Tradition in the Ethics of Alasdair MacIntyre presents a stimulating intellectual history and expertly reasoned defense of this towering figure in contemporary American philosophy. Drawing on interviews and published works, Christopher Lutz traces MacIntyre's philosophical development and refutes the criticisms of the major thinkers--including Martha Nussbaum and Thomas Nagel--who have most vocally attacked him. Permanently shifting the debate on MacIntyre's oeuvre, Lutz convincingly demonstrates how MacIntyre's neo-Aristotelian ethical thought provides an essential corrective to the contemporary discussions of relativism and ideology, while successfully drawing on the objectivity of Thomistic natural law.
This manuscript presents the most substantial defense of MacIntyre against criticisms that are becoming tired through excessive repetition. It should serve to shift debate about MacIntyre's work to another and more worthwhile stage. -- Kelvin Knight, London Metropolitan University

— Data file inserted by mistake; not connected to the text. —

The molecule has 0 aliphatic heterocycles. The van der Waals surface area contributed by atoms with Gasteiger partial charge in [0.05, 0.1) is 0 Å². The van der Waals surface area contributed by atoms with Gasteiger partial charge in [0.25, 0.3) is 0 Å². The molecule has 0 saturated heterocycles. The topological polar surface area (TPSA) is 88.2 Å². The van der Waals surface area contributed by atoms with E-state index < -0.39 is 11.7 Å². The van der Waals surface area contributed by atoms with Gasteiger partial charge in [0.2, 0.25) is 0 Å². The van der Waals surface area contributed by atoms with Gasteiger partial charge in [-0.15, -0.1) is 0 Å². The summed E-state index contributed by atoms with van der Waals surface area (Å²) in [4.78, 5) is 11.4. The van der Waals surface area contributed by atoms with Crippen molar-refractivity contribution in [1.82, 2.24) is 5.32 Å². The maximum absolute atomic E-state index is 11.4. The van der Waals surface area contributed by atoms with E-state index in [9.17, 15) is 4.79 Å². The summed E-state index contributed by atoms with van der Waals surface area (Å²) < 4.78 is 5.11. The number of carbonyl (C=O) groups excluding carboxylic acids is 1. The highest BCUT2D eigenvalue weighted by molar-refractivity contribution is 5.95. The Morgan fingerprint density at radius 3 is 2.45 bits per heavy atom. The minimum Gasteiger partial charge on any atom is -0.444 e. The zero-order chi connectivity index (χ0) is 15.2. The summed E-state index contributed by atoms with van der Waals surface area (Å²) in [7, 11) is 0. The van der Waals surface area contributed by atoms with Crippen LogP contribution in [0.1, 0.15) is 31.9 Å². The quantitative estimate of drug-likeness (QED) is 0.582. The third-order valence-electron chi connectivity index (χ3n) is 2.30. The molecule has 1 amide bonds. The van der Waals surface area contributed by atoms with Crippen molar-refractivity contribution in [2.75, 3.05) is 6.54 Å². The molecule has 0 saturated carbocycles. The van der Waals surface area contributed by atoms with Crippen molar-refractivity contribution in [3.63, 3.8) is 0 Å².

I quite think it's the best book we have to date on Alasdair. -- Stanley Hauerwas, Gilbert T. Rowe Professor of Theological Ethics, Duke University Divinity School
Christopher Lutz has written a splendid and measured exposition of my work and has discussed some major criticisms of it with unusual insight into what is at issue. When, on some few occasions, I am not completely certain that I meant what he says that I meant, I generally think that I ought to have meant what he says that I meant. -- Alasdair MacIntyre, research professor of philosophy, University of Notre Dame
This is a first-rate study - feisty, well-argued, and passionate in defense of its subject. -- William Haggerty * Review of Metaphysics *